Voila, the final result. What you see on the exterior is a mix of goat cheeses and a coating of sliced almonds and bacon bits:

The Turducken of Cheese Balls, top view

The Turducken of Cheese Balls, top view

Now for a layer-by-layer picture breakdown of its construction.  First layer was the core of Grace’s Choice from Plymouth Artisan Cheeses surrounded by pepper and bits of salami.  The recipe called for chorizo, but the salami in the fridge was calling louder than the recipe.

Grace's Choice & Salami

Grace’s Choice & Salami

Second layer, to surround the core, was a layer of Manchego, covered in chopped figs.  Today I learned that chopping figs is sticky and a PITA.

Manchego & Dried Figs

Manchego & Dried Figs

Layer #3: Emmenthaler, coated with parsley and scallions.  If you don’t currently use the scissors and drinking glass method for mincing herbs, I highly recommend it.  I learned the trick from Chef Paule Caillat when I escaped to Paris for one whole month in 2003.

Emmentaler and Herbs

Emmentaler and Herbs

Layer #4 – wait, but you say a turducken is only THREE layers?  Yes, there’s more!  Now for the good ol’ American Sharp Cheddar Cheese, covered with diced pears.  AMERICA!!

Sharp Cheddar and Pear

Sharp Cheddar and Pear

Layer #5 is the one that nearly broke me.  I used a mixture of Roquefort and Stilton for the blue cheeses, because…that’s what I had in the fridge.  I knew that blue cheese plus neufchatel was NOT going to form a nice “dough” of cheese that I could just lay on top of these herbs.  But I had high hopes and forged ahead…ending up with a nice blue cheese mask for my hands.  Very moisturizing.  I managed to get enough onto the growing cheeseball to cover most of the layer, but my hands definitely ate up a lot of the blue layer.

Blue Cheese and Pecan

Blue Cheese and Pecan

Layer #6 was the final layer – a mix of goat cheeses from the fridge (Drunken Goat, Arina Goat, and Chevre crumbles) plus more neufchatel, which also did not combine to form a dough.  I got wiser after the last layer and made a lot of extra.  My hands are quite cheese-moisturized at this point.

Here’s a lovely pic of the bottom side of the cheese ball, in all its layery goodness.

Cheese Turducken Butt

Cheese Turducken Butt

I’m not sure this is what the host was expecting when I said I’d bring the turducken of cheese balls, but I will be sure to update this post (tomorrow) with pictures of the cheese turducken in action tonight.  Happy New Year, folks!

UPDATE (1/1/14):  Pictures of cheeseball in action – it was 6 layers of pure cheesy conversation goodness!

My friend had the perfect cheeseball presentation plate.

The perfect cheeseball presentation plate.

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This cheeseball was the life of the party.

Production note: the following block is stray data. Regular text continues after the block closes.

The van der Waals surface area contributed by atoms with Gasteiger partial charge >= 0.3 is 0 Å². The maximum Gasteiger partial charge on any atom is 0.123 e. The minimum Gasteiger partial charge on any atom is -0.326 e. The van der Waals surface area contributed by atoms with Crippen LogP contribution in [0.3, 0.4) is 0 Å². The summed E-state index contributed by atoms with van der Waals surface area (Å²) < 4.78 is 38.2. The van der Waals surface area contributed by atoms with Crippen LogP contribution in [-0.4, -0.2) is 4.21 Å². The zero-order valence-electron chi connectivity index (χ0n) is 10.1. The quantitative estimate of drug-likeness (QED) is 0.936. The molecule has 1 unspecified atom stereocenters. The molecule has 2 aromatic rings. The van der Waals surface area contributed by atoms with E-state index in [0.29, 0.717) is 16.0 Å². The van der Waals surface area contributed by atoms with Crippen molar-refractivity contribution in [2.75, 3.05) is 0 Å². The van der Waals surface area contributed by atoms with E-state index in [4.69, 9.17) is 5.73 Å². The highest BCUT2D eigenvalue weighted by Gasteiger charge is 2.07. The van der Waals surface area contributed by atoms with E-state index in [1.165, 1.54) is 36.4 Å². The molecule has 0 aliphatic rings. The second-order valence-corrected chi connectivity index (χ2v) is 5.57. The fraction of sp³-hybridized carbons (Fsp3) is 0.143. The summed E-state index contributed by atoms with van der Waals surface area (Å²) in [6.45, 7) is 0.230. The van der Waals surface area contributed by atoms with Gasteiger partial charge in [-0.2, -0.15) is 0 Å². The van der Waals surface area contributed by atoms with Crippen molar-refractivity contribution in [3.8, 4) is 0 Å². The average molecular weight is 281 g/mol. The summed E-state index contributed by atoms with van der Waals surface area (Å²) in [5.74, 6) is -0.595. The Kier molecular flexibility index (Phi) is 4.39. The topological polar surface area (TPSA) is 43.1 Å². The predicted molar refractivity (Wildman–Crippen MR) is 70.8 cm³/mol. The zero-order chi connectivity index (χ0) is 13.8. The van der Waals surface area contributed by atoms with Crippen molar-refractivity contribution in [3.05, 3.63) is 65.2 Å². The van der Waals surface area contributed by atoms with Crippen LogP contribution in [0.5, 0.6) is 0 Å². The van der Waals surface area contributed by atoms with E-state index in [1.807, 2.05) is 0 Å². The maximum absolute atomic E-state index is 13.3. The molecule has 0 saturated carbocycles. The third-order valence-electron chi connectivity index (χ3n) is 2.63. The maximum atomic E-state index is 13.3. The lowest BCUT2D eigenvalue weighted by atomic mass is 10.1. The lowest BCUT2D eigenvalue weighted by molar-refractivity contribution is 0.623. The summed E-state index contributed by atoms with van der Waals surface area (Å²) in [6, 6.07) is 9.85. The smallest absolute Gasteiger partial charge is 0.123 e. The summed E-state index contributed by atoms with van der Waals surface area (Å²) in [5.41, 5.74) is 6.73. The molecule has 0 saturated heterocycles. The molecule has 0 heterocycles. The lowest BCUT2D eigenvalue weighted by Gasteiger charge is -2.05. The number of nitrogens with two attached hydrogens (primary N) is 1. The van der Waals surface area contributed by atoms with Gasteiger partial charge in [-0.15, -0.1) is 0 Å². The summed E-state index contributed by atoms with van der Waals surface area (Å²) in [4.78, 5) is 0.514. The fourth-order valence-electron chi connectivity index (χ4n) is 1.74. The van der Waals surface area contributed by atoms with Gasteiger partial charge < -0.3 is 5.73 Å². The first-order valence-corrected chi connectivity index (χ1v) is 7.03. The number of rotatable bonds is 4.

Starting in the middle

I didn’t really want to start a blog in the “middle”.  It’s a bit like starting a book in the middle – you enter, take a few pages to get your bearings, and decide if you want to restart at the beginning and find out the whole story.  However, there’s no beginning here, and no formed direction yet.  A little like my entire life right now.  What better way to get a hold of where I’m going by taking stock of my choices in words?  I’m going to resist the urge to fill in all the back-story right away, and try to stick to what’s on my mind.  However, I only have marginal success in achieving that in real life, nevermind in print.

Things I think about a lot and therefore may decide to write about over time:

  • Vault 31 – our 10+ year horizon “project house”/lifestyle/source of impending continuous marital dissent
  • Crafting – knitting, sewing, building things that are hilarious, yet completely un-sellable due to the inadequate potential compensation for time and materials.
  • Cooking and Eating (and Fitness) – my lifelong dilemma about eating “healthy” yet refusing to give up things that are delicious.  “Healthy” usually loses out.  I also have a bit of a focus on the cultural implications that are imposed upon us by things being labeled as “healthy”.
  • Music – these days, it’s mostly nostalgic waxing about someone else’s musical genius.  That, and a lot of karaoke.
  • Career – this never-ending search for a new career to “define me”, and/or the grand decision of whether or not the role of my new career is to define me or just to provide me with the capital and moderate purpose to sustain the rest of my interests.

And of course, being a “bad Asian” – I can’t be the only one a little lost in the Asian diaspora.  I am 30-something and marginally living up to the Asian stereotype largely misunderstood by media and loosely defined by the movie the Joy Luck Club.  I spent so many years growing up largely white-identified and wishing people wouldn’t see me through Joy Luck glasses.  Yet, when I finally married Soy Sauce guy (see: Joy Luck Club movie) I kept my last name, fearing that it would strip me of the Asian identity that I had taken so many years to develop.

So here it is.  The first steps of my chronicles as a Bad Asian.  My mom always thought I was the “bad child” anyways.